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So this is what 100 days feels like. A good time to take stock of what’s gone on so far, and take a beat to think about what’s working well, and what’s not working well.
100 days of sobriety:
Working well This was what I thought would be hardest, and 100 days in, turns out to be easiest. Maybe because it was the thing I was mentally girding myself for.
- Don’t drink. That’s a probable truism. But that simple decision, made daily in an affirmation, was pretty damn useful.
- Don’t freak yourself out. Overthinking it, burning your brain out on never again? isn’t helpful. “One day at a time” really is a powerful tool.
- Tell people. Don’t get preachy about it, don’t declare things. If you need to be socially diplomatic, “I’m trying a thing where I don’t drink for a while” is a good out that doesn’t unnerve people and makes them feel okay about their choices.
Keep on keepin’ on.
100 days of exercise:
I’m doing something every day, sometimes just stretching, sometimes not working as hard as I could. I think there’s a factor here, a fourth pillar, that I need to get into starting on day 101.
- The metaphor of running 10k by running 5k in one direction is a good one. Set myself up for exercise in ways that are hard to get out of. Make appointments with friends to run.
- Try to figure out my fine line between “take it easy and don’t hurt yourself,” and “go hard and work for it.” I don’t know how to navigate that yet.
- As much as I hate it, I need to have stretching and strength as part of the routines, not just running/rowing.
Give myself a few more ease-into-rowing sessions, then set myself up with RowPro or a rowing app so I have rowing appointments that will be hard to break.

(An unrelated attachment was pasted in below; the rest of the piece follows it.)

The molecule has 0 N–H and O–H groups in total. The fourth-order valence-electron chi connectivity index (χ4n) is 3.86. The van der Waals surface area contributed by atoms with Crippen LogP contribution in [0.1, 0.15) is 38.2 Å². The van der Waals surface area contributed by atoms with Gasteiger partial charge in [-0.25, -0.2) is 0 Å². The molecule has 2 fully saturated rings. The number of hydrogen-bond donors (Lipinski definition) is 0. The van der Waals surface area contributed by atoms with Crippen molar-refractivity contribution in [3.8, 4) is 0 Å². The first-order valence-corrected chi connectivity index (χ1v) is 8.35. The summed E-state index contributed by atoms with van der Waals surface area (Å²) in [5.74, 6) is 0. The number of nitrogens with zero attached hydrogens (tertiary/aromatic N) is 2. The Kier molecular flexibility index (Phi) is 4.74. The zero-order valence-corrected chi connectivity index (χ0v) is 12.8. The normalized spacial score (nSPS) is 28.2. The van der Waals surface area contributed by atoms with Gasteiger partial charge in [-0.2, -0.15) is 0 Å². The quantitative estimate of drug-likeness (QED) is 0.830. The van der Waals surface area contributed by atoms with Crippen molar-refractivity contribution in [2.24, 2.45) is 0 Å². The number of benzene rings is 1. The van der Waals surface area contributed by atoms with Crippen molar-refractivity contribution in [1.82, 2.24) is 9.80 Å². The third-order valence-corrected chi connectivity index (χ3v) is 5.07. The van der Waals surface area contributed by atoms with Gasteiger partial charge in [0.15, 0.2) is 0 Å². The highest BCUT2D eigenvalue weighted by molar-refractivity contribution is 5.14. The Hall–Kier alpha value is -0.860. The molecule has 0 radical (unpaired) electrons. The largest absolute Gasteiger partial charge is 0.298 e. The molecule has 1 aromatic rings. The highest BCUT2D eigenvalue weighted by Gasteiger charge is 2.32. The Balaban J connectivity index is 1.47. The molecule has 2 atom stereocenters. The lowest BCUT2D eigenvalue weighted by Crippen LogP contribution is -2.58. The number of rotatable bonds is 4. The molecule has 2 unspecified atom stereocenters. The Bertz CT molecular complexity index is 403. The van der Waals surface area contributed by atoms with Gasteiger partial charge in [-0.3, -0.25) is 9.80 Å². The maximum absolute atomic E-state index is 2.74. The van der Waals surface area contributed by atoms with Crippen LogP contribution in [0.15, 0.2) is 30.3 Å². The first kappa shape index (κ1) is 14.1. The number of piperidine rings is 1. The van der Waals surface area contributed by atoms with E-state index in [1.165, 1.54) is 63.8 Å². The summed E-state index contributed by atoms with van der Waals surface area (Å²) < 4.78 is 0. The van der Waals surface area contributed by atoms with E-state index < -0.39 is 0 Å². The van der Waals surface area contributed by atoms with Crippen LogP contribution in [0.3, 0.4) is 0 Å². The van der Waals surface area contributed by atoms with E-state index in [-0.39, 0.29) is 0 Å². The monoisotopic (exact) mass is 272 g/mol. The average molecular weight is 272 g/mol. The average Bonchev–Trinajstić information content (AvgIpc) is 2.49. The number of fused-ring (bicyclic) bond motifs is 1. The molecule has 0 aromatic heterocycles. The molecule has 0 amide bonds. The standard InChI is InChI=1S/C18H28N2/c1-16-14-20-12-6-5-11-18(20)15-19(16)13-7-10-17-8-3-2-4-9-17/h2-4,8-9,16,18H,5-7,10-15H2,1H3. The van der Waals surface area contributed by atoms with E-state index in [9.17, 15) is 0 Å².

100 days of eating sensibly:
Ugh. This is the boondoggle. The beast. I thought this one would be easiest, and it’s hardest — maybe the most insidious of the areas. I’m still not great about diet, snacking, etc.
- I can’t keep snacks in the house. Period. It sounds childish, but having my wife hide the jellybeans and mete them out every evening was the best move I’ve made, foodwise, in 100 days.
- I clearly have undeniable stress eating issues.
- Keeping bad food out of the house is key, and avoiding food when out of the house is also key.
Food logging is going to be key. I have to tackle why I’m not doing it head-on, and aggressively attack any thing that’s preventing it from happening. This will be a major endeavour — it’s going to involve meal planning, more time in the morning, and a solid partnership with my wife.
100 days of sleeping poorly:
I don’t think of this as taking on more, I think I’ve been trying to build a stool when I should have been building a table. The fourth leg is sleep. I’ve always thought of sleep as a value-add: it’s great to have, but I can do without. I’m starting to realize I’ve been wrong, wrong, wrong about sleep. Sleep’s a foundation.
- I need to be less churlish about sleep aids, especially ones that are supposed to prevent middle-of-the-night wakefulness. Not get hooked on ’em or anything, but be open to them as a tool.
- My bedtime wrap-up needs to be something I take more seriously, rather than just being on devices up to the minute I hit the hay. Less electronics, more books and writing.
100 days in summary:
The above is kind of necessarily self-critical, but I feel good. Right now, but also in general. I feel better than I have in a while. An older version of me would be despondent at not having reached all my goals by now; current me is learning, slowly, to look at the trend lines. The trend lines are good.
I’ve got a table instead of a stool now, and some solid objectives in every area.
No Netflix except for stuff I watch with my wife until the next milestone. I’m burning too much time on shit TV.
250 days is the next milestone.
Let’s do this thing.